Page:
No matter how hard we try, political correctness seems to elude us. Take our page 1 lead headline yesterday "Hokkien should be given official status, says TSU." Hokkien? We did consider the alterna-tives. "Hoklo" is linguistically more accurate, but not immediately recognizable to many of our readers. "Taiwanese" has problems in that it sounds like the language of the people of Taiwan as a unitary group and there is of course no such thing. "Minnan?" Why use a Mandarin name when it is the very cultural imperialism of Mandarin in the life of Taiwan that the Taiwan Solidarity Union's movement seeks to undermine. "Fukienese" is surely something spoken in China -- the language we are trying to name is spoken in Taiwan and contains many words from Aboriginal languages and Japanese that the variant spoken in Xiamen-Zhangzhou does not. So, what's an editor to do?
Defer to a higher authority, perhaps. The problem is that there is no higher authority that doesn't have an ax to grind on this issue. Normally the editor's bible for Taiwan-related stuff is the Government Information Office's ROC Yearbook. But the GIO was long the stormtrooper of KMT/mainlander/Mandarin cultural hegemony. This might have changed with the change of government -- we await the 2002 Yearbook with interest. But one thing the Yearbook does tell us is that Taiwan has two distinct types of Hakka, two distinct types of Hokkien, a third version of Hokkien which is a mixture of the other two, and of course at least nine Aboriginal languages. And of course there are those who speak only Mandarin.
So that isn't much help. But it does at least suggest that the linguistic situation in Taiwan is far richer and more complex than the TSU lawmakers referred to in our headline admit. We sympathize with their end, which is of course to break the Mandarin-based cultural hegemony -- which still survives -- imposed on this island by the colonial KMT regime, but are deeply skeptical about their means. It seems unfair to elevate Hokkien to the status of an official language and not give Hakka similar treatment. And while Aboriginal languages are many and spoken by few, all Han Chinese in Taiwan would do well to remember that the Aboriginals were here first and are victims of a historical injustice that the "Taiwan for the Taiwanese" movement -- of which the TSU is the most vociferous part -- unsurprisingly keep very quiet about.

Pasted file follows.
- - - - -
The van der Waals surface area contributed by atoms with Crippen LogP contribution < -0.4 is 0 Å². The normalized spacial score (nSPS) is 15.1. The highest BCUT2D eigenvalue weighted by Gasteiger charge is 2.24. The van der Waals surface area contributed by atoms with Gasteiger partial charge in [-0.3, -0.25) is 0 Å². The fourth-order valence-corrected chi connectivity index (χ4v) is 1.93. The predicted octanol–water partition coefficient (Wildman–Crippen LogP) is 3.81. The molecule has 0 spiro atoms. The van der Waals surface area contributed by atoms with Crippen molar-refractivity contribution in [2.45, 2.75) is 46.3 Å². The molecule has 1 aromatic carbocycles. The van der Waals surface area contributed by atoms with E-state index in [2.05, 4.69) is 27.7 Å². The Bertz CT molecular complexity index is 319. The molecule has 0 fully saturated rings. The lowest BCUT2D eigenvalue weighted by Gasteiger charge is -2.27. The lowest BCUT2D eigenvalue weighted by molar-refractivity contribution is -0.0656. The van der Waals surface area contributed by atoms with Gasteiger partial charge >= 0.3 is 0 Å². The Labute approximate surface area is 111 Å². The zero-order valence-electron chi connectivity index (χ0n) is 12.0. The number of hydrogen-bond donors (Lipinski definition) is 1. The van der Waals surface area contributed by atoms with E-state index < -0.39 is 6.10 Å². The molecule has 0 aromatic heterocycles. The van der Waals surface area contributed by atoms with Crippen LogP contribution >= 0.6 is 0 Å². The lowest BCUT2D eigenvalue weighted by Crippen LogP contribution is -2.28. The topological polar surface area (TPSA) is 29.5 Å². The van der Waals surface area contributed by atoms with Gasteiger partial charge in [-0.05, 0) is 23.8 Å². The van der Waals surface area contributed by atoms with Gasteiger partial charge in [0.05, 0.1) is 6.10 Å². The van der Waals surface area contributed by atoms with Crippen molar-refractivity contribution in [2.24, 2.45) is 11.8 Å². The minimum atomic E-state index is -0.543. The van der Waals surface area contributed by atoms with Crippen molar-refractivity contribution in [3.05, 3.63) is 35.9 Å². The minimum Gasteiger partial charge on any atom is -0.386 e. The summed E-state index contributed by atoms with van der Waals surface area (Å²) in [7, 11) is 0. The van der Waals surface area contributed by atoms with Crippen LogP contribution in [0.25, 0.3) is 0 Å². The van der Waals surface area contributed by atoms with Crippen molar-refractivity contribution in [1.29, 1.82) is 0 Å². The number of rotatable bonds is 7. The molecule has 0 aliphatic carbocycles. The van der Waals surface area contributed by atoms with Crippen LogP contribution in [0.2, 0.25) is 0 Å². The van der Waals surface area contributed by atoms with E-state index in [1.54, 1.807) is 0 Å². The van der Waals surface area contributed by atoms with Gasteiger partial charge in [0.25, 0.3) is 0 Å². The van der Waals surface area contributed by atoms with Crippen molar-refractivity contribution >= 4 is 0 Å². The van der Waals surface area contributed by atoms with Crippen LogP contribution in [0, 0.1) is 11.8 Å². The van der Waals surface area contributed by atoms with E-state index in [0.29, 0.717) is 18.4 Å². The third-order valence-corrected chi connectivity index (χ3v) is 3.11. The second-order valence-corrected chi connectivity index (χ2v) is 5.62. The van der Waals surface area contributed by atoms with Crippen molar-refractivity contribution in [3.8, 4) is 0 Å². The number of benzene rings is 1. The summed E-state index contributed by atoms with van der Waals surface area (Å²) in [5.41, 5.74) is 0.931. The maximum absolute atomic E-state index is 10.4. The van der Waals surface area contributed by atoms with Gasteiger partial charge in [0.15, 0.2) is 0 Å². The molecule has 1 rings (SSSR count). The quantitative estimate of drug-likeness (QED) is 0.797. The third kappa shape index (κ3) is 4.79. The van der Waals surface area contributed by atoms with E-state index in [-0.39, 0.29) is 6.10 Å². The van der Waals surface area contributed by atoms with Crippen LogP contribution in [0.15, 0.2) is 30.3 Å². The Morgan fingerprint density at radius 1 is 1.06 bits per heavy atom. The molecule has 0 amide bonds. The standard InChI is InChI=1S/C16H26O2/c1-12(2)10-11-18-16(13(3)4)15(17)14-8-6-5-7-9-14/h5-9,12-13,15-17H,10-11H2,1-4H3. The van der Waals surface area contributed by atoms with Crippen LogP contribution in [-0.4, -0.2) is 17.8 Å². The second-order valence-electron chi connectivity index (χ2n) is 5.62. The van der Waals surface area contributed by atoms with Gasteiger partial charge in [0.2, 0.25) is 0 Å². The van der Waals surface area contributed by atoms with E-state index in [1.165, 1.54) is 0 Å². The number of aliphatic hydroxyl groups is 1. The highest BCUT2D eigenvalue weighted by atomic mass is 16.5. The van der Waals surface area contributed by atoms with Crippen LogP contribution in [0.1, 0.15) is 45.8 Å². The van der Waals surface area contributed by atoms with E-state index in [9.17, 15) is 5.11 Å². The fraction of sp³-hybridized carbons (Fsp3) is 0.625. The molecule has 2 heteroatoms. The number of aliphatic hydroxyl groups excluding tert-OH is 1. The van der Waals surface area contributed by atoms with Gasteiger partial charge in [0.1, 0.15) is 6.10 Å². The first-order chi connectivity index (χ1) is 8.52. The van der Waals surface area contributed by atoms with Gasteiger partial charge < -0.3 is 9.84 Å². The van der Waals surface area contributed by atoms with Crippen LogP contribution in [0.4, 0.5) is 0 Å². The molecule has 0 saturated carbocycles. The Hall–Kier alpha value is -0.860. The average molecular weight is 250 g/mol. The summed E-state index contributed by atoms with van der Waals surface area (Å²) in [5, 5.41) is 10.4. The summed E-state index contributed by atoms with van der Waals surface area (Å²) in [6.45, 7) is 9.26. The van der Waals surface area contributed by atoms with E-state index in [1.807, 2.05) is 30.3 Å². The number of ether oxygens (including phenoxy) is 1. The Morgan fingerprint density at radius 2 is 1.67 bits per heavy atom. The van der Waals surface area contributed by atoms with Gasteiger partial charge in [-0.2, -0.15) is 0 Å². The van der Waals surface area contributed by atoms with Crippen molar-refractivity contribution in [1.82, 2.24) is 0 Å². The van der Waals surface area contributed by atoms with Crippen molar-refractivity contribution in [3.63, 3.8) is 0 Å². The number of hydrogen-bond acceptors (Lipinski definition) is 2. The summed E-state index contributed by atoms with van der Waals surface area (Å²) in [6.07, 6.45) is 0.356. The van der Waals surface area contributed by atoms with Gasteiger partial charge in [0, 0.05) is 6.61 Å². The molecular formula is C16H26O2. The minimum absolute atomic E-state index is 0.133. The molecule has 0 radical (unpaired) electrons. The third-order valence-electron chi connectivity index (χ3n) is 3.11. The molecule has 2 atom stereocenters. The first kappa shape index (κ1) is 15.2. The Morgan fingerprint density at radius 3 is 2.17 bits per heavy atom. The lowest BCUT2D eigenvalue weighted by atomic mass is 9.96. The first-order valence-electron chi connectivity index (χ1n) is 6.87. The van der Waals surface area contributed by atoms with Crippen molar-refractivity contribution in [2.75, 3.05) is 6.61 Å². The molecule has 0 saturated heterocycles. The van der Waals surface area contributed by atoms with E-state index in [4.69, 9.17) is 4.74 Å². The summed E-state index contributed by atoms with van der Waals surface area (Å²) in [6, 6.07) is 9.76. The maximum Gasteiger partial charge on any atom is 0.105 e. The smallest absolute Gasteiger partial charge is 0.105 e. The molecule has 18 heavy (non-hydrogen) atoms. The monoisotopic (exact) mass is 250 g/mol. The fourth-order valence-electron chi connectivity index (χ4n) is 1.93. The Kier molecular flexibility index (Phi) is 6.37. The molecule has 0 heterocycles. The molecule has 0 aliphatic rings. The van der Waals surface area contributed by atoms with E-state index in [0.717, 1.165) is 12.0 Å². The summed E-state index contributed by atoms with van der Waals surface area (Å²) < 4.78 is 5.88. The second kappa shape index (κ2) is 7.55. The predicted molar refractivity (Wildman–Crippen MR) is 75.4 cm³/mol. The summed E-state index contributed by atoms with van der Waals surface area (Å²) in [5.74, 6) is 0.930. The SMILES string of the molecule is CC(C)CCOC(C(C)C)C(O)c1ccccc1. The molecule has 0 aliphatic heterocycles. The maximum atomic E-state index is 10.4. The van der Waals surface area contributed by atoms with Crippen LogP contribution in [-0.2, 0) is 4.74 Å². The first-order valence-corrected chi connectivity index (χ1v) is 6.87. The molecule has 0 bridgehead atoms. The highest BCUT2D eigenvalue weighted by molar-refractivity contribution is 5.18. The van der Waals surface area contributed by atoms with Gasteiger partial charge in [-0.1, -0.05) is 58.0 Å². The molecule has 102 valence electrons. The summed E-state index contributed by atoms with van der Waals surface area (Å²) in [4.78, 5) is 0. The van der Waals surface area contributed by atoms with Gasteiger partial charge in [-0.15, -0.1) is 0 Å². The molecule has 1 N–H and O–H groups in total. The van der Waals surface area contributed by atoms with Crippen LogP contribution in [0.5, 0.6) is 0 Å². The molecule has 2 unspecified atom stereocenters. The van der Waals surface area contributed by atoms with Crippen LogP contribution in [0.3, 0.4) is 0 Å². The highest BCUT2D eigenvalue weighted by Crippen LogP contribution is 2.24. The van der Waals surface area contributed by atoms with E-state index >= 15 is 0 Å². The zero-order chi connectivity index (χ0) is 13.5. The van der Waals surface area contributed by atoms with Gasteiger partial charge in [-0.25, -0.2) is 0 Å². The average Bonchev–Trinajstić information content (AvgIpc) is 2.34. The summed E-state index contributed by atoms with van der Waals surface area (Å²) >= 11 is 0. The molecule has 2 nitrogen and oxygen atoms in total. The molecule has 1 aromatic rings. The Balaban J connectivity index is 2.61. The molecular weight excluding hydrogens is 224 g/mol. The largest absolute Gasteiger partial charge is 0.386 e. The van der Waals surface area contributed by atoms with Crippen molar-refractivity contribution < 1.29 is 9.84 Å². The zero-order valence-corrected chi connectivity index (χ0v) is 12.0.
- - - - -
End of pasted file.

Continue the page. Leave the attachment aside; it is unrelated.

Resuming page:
What particularly disgusts one about the TSU plan is that that the party's lawmakers want the Ministry of Education to expand the amount of Hokkien studies in schools. Let us be clear, expand the amount of time spent on mother-tongue education by all means, the more the better. But that is very different from studying Hokkien exclusively. Why should Hakka and Aboriginals be forced to learn yet another language not their own, forced on them by another powerful group? The TSU's proposal sounds exactly like cultural imperialism imposed by Hokkien speakers to replace the cultural imperialism of Mandarin speakers.
And yet there is one realm in which change beyond increasing mother-tongue education might usefully be made -- in the public service. It is high time that the public-service exam contained a section on mother-tongue proficiency, in effect ensuring that all recruits to public service were proficient in Mandarin -- still the lingua franca, whatever the TSU might wish -- and another language of Taiwan. The result would surely be a public service more responsive to the public it serves, with an intake which would better reflect Taiwan's ethnic diversity. It would also have the advantage of giving mainlanders -- at least those who wanted a public service career -- an incentive to study one of the nation's languages and hopefully better integrate into society thereby. Now there is an objective the TSU might honorably pursue.